In this journey of processing the racial division in our country, a journey I’m by no means finished with, God has graciously and gently revealed shortcomings in my own heart. He has shown me that too often my heart doesn’t match His heart. Too often I don’t even want my heart to match His heart. I want things to be the way I think they ought to be. As the Backstreet Boys say, “I want it that way”. And while the truth of God’s character should shape my opinions and desires, too often it’s the other way around. Unfortunately, I frequently find that my understanding of God is shaped by my opinions.
Realizing our shortcomings is never easy. This case is no exception. But as God graciously draws me to repentance and I reorient my heart to His, He reveals a clearer picture of Himself. Through this process, He has shown me that while my understanding of Him is incomplete due to my limited experience, His understanding of me and every other human being is full and complete. Paul put it like this, “Now I know in part; then I shall know fully, even as I have been fully known.” (1 Corinthians 13:12). God is altogether bigger and better than me, and that’s great news.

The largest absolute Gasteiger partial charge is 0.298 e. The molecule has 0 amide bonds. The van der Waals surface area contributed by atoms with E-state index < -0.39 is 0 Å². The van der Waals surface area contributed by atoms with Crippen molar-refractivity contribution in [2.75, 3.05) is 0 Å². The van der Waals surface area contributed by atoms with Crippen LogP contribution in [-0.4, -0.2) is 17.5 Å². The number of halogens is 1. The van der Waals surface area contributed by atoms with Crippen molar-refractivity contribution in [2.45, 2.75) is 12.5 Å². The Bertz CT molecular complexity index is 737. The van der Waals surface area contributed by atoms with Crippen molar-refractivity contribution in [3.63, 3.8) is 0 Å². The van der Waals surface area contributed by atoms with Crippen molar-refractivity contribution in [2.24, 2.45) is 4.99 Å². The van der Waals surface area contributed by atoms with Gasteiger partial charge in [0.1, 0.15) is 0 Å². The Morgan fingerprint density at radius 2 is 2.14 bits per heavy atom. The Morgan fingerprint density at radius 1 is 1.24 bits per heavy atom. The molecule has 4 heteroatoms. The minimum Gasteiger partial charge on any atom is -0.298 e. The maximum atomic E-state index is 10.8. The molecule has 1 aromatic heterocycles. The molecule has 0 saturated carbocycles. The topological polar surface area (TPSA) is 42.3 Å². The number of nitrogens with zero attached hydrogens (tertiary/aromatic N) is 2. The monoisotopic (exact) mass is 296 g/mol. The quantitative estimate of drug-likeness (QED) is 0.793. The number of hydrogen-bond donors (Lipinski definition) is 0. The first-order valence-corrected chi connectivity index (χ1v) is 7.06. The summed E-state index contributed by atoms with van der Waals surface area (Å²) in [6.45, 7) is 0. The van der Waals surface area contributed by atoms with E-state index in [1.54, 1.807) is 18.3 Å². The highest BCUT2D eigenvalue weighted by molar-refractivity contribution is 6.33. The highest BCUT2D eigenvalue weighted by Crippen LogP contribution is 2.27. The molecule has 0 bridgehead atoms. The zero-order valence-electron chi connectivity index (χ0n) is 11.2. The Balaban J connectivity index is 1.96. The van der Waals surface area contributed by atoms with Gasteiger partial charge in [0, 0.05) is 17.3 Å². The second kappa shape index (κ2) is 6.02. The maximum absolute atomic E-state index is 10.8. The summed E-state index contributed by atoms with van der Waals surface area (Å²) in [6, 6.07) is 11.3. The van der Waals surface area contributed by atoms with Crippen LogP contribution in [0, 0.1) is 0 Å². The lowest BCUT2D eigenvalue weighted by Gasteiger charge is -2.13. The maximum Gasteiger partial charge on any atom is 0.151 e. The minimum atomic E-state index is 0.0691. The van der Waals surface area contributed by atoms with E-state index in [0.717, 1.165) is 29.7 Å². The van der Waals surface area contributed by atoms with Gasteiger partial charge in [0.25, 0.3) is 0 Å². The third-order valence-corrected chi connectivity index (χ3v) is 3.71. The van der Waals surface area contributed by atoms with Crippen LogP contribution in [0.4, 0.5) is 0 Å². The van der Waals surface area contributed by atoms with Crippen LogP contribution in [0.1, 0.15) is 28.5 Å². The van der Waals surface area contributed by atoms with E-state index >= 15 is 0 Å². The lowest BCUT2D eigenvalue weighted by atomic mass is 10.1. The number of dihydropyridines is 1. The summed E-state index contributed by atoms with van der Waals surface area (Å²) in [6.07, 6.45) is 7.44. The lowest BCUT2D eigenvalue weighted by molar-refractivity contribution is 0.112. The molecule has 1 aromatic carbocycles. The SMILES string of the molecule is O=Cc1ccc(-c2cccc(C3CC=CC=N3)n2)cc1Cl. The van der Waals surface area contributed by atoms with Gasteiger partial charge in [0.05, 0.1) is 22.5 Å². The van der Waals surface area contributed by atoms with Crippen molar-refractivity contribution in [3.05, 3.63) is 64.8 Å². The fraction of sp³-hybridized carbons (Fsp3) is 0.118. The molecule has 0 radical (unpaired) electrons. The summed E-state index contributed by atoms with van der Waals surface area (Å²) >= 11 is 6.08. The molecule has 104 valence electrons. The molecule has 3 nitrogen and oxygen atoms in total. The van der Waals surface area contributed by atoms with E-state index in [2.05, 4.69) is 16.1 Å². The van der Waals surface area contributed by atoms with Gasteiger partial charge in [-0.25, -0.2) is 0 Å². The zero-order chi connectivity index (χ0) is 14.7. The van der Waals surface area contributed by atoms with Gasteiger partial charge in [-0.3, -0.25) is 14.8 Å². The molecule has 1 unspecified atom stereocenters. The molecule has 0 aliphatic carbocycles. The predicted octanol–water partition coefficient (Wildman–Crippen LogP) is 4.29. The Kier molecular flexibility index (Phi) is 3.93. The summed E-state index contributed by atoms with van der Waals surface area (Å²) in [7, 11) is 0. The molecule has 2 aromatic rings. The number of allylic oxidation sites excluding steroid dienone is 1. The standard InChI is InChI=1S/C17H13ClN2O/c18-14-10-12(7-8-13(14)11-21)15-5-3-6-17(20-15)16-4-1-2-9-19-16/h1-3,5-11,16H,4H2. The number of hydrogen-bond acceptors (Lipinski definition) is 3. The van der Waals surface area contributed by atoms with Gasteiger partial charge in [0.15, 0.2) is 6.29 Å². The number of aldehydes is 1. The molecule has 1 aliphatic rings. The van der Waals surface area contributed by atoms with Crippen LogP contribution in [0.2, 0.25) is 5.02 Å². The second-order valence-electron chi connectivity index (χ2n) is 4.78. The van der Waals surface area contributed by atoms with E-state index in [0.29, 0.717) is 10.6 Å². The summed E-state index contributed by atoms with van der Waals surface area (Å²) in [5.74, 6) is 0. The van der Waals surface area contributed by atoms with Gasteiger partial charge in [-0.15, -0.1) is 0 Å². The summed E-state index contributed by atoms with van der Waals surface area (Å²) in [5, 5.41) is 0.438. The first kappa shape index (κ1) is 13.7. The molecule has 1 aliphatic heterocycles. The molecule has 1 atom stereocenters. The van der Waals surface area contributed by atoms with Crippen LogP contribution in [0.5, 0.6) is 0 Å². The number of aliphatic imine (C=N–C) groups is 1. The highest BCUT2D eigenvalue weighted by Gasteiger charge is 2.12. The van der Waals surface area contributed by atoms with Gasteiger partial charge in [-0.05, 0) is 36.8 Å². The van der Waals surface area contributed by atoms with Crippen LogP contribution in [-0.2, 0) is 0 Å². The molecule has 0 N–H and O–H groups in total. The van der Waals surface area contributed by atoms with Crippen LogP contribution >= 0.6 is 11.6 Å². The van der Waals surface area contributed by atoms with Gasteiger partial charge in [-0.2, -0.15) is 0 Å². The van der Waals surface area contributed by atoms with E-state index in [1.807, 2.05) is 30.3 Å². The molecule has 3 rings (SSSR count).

“Wholeness is brokenness owned and thereby healed” – Brennan Manning
So where does this leave us? Whether you’re new to the conversation and feel overwhelmed with a darkness in your own heart that you didn’t even know was there, or you’ve been engaged in the conversation for years and your frustration with the division in the world has reached its breaking point, there’s still hope. There’s always hope. “We have this hope as an anchor for the soul, firm and secure” (Hebrews 6:19). Our hope is not vague sentiment but is living and active. Isaiah 61:3 says God will give “a crown of beauty instead of ashes, the oil of joy instead of mourning, and a garment of praise instead of a spirit of despair”. God is at work. He always is. Personal transformation towards becoming more like Jesus takes time, and so does societal transformation towards becoming more like the kingdom of heaven. Expediency is not God’s main priority. All throughout the Bible we see that He uses wounded and broken people to heal and restore. This is a process, just like our own personal journey with racial division. But through it all we can trust that He “is making all things new” (Revelation 21:5). Even me and even you.
Author | Jake Stephens